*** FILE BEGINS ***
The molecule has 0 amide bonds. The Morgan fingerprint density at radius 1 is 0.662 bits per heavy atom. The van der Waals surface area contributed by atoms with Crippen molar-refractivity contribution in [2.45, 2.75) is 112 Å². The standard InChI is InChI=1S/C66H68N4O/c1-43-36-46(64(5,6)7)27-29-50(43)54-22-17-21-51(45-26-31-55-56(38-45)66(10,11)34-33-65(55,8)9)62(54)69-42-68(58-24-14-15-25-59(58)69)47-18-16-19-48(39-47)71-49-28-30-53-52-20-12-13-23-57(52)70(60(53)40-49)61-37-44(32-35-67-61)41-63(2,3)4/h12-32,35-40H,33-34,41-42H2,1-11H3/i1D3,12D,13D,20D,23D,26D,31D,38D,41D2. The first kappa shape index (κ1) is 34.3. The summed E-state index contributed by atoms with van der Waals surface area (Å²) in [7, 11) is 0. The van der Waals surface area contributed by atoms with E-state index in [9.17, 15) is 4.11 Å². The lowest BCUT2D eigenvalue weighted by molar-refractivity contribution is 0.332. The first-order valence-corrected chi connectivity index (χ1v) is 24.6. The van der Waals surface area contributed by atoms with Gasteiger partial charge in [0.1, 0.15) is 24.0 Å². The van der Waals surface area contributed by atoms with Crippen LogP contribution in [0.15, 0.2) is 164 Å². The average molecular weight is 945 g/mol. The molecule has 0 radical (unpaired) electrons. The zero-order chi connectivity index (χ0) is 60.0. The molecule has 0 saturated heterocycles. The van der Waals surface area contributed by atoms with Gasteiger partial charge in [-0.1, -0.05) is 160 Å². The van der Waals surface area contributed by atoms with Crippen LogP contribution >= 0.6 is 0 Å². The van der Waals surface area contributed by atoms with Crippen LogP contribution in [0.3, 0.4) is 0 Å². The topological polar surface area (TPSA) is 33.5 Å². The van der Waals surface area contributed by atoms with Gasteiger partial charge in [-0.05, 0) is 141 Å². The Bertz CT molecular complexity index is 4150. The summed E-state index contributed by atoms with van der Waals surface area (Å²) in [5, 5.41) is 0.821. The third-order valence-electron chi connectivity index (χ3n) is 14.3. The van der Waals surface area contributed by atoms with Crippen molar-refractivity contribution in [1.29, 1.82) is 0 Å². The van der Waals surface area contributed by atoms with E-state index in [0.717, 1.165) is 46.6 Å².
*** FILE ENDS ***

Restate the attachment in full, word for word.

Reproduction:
The molecule has 0 amide bonds. The Morgan fingerprint density at radius 1 is 0.662 bits per heavy atom. The van der Waals surface area contributed by atoms with Crippen molar-refractivity contribution in [2.45, 2.75) is 112 Å². The standard InChI is InChI=1S/C66H68N4O/c1-43-36-46(64(5,6)7)27-29-50(43)54-22-17-21-51(45-26-31-55-56(38-45)66(10,11)34-33-65(55,8)9)62(54)69-42-68(58-24-14-15-25-59(58)69)47-18-16-19-48(39-47)71-49-28-30-53-52-20-12-13-23-57(52)70(60(53)40-49)61-37-44(32-35-67-61)41-63(2,3)4/h12-32,35-40H,33-34,41-42H2,1-11H3/i1D3,12D,13D,20D,23D,26D,31D,38D,41D2. The first kappa shape index (κ1) is 34.3. The summed E-state index contributed by atoms with van der Waals surface area (Å²) in [7, 11) is 0. The van der Waals surface area contributed by atoms with E-state index in [9.17, 15) is 4.11 Å². The lowest BCUT2D eigenvalue weighted by molar-refractivity contribution is 0.332. The first-order valence-corrected chi connectivity index (χ1v) is 24.6. The van der Waals surface area contributed by atoms with Gasteiger partial charge in [0.1, 0.15) is 24.0 Å². The van der Waals surface area contributed by atoms with Crippen LogP contribution in [0.15, 0.2) is 164 Å². The average molecular weight is 945 g/mol. The molecule has 0 radical (unpaired) electrons. The zero-order chi connectivity index (χ0) is 60.0. The molecule has 0 saturated heterocycles. The van der Waals surface area contributed by atoms with Gasteiger partial charge in [-0.1, -0.05) is 160 Å². The van der Waals surface area contributed by atoms with Crippen LogP contribution >= 0.6 is 0 Å². The van der Waals surface area contributed by atoms with Crippen LogP contribution in [0.3, 0.4) is 0 Å². The topological polar surface area (TPSA) is 33.5 Å². The van der Waals surface area contributed by atoms with Gasteiger partial charge in [-0.05, 0) is 141 Å². The Bertz CT molecular complexity index is 4150. The summed E-state index contributed by atoms with van der Waals surface area (Å²) in [5, 5.41) is 0.821. The third-order valence-electron chi connectivity index (χ3n) is 14.3. The van der Waals surface area contributed by atoms with Crippen molar-refractivity contribution in [1.29, 1.82) is 0 Å². The van der Waals surface area contributed by atoms with E-state index in [0.717, 1.165) is 46.6 Å².